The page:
A biology graduate student variety show featuring the research and interests of scientists in a broadly integrative biology department. Individual students are responsible for their own confidentiality requirements.
Happy GSS day!
Sorry for not posting yesterday -- there was a combination of a great Graduate Student Symposium, other obligations, and Blogger problems. All of you GSS presenters are in an excellent position to write blog posts now!
My vote for best phrase of GSS: "rugosity index." What was your favorite talk and why?
We are excited to share with you the attached letter, signed by a group of UW Biology and Biology-affiliated graduate students. It presents evidence-based actions we can take as a community to create a more inclusive and equitable climate in our department.
This letter has had extensive input by a large number of graduate students and other members of the department. By sharing it on SciPos, we hope to broaden the discussion of promoting equity in our department and our community. Importantly, we consider this a living document that will evolve in response to additions and suggestions brought forward in these discussions.
In publishing this letter on SciPos, we hope that it may serve as a resource for other graduate students and departments that are involved in similar conversations, or interested in pursuing such conversations, in their own departments. Please check back or contact us for updates on progress towards our actionable items or to get involved. If you …
“G-495, G-495, Gordon Valley. This is 3-6-Juliet inbound. You guys ready for us?”
We were not. And we knew they were inbound well before they called because we could hear the rotors echoing to us from down-glacier. It had been about 50 minutes since one of the National Science Foundation helicopters, call sign 3-6-Juliet, had dropped off Adam, Roger, and myself at our soon-to-be campsite for the next week. We were in Gordon Valley in the Transantarctic Mountains, a Middle Triassic (245 Ma) fossil site that had been fruitful in the past for both vertebrates and paleobotanical work (in the form of a standing petrified forest). In those 50 minutes we had to find an appropriate campsite, one that was on relatively level ground and offered us some sort of protection from the ferocious winds that could gust off the polar ice cap toward the frozen Ross Sea. The site we found was a few hundred yards from the helo site across mostly flat, but very boulder-ful, terrain. The goal was to get the…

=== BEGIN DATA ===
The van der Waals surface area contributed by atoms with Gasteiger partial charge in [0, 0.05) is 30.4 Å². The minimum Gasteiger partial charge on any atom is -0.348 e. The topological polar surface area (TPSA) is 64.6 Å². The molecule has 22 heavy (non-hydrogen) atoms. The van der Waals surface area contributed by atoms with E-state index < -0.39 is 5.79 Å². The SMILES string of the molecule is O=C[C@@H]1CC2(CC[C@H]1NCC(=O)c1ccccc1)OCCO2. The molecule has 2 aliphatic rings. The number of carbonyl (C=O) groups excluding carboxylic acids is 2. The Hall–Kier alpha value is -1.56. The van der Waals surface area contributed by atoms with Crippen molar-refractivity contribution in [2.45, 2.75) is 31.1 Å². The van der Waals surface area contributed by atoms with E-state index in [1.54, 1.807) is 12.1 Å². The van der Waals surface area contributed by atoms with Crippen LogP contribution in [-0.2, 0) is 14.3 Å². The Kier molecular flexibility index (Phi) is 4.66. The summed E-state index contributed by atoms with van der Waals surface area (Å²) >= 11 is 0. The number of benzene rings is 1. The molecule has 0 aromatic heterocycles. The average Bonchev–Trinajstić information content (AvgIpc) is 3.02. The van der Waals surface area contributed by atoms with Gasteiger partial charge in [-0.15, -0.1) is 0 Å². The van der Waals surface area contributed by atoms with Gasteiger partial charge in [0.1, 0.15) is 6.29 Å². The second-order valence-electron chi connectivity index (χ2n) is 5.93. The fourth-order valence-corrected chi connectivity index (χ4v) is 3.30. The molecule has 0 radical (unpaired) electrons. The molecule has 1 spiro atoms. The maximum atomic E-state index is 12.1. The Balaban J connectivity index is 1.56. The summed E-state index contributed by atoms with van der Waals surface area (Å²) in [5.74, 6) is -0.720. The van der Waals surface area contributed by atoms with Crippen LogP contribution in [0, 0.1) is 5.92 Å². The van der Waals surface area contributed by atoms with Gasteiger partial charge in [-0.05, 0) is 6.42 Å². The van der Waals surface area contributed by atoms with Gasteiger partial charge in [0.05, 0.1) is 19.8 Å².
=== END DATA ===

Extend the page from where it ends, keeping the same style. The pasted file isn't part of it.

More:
Introducing our first-year grad students! Read on to learn about some of the students in our 2017 cohort. Congrats to the first years on making it through your first quarter in the program
Jordan Claytor is joining Greg Wilson’s lab. He is interested in working on mammal diversity acorss K-T boundary. Jordan earned his undergrad at Elon University in NC and before came to UW he worked at the Smithsonian Natural History Museum. He decided to enroll as a UW student motivated by the community environment in the biology department. He is excited to try sea food around Seattle and visit new places.
Marina Watowich is interested in tackling conservation and applied ecology questions using traditional ecological methods and noninvasive molecular techniques. Marina graduated from Carleton College 2015, and worked at the Walter and Eliza Hall Institute for Medical Research in Melbourne, Australia. Marina was drawn to UW because of the interdisciplinary opportunities available in such a diverse …